Hock Lee bus riot – fact or fiction by CNA? (Part 3)

hock lee

The second episode of Channel News Asia’s (CNA) latest production, ‘Days of Rage’, featuring the 1955 Hock Lee Bus Riots, has been met with compelling and stinging criticism, since its premiere on the 27th of January.

In Part 1, we provided a more general overall critique of the documentary. [Read it here.] In Part 2, our critique focused more on specifics, in particular the historical facts which CNA seemed to have ignored or avoided including in its documentary. [Read it here.]

In this final Part 3 of our series, we include interviews with Mr Otto Fong, the son of Fong Swee Suan who was featured in the documentary; Dr Thum Pingtjin, Academic Visitor at the Oxford Centre for Global History, University of Oxford; Research Fellow at the Asia Research Institute, National University of Singapore, and co-ordinator of Project Southeast Asia; and Dr Loh Kah Seng, Assistant Professor at the Institute of East Asian Studies in Sogang University, South Korea. Dr Loh was also interviewed for the CNA documentary.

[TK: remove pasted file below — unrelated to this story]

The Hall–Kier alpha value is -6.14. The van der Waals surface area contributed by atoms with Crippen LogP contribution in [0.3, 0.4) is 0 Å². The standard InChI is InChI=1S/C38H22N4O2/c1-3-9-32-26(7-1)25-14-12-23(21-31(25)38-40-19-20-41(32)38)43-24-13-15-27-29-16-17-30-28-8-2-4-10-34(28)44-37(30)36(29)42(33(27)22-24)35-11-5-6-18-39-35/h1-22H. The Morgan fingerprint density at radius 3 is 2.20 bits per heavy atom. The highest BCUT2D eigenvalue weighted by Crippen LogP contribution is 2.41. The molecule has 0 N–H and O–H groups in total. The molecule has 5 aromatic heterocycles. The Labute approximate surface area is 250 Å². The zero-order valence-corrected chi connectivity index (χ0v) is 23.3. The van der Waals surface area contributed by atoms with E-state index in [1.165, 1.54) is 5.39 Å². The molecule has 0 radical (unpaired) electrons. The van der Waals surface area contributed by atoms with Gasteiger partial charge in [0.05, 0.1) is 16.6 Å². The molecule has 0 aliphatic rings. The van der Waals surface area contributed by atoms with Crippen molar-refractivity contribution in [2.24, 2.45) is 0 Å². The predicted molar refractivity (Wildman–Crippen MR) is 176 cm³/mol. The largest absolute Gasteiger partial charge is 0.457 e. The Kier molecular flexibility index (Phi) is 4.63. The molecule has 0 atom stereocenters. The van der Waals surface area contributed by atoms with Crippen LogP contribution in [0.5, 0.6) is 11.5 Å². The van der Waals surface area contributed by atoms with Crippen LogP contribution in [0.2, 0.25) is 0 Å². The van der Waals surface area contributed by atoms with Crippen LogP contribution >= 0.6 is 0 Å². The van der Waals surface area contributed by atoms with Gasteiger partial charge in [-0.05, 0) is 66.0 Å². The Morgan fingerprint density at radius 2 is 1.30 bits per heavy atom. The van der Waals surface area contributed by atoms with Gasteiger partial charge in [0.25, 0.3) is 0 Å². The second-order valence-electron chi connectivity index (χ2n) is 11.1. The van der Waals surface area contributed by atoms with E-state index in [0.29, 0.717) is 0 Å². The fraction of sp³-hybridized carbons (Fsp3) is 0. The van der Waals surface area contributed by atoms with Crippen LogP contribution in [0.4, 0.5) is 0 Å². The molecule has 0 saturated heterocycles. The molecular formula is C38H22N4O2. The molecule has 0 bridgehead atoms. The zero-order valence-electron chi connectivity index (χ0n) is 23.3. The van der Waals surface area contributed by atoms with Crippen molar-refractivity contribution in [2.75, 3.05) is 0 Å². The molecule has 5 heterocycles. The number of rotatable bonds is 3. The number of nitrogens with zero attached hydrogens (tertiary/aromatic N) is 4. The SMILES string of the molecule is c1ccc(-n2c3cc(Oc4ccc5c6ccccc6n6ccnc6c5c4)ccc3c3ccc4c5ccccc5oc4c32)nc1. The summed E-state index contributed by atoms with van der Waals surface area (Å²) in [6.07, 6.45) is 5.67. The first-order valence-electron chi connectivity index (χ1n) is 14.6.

By Jewel Philemon

Mr Otto Fong, son of Fong Swee Suan, and Dr Loh Kah Seng (Assistant Professor at the Institute of East Asian Studies in Sogang University, South Korea), interviewees on the episode, registered their disappointment about the documentary’s one-sided final edit which did not include many of the points they made.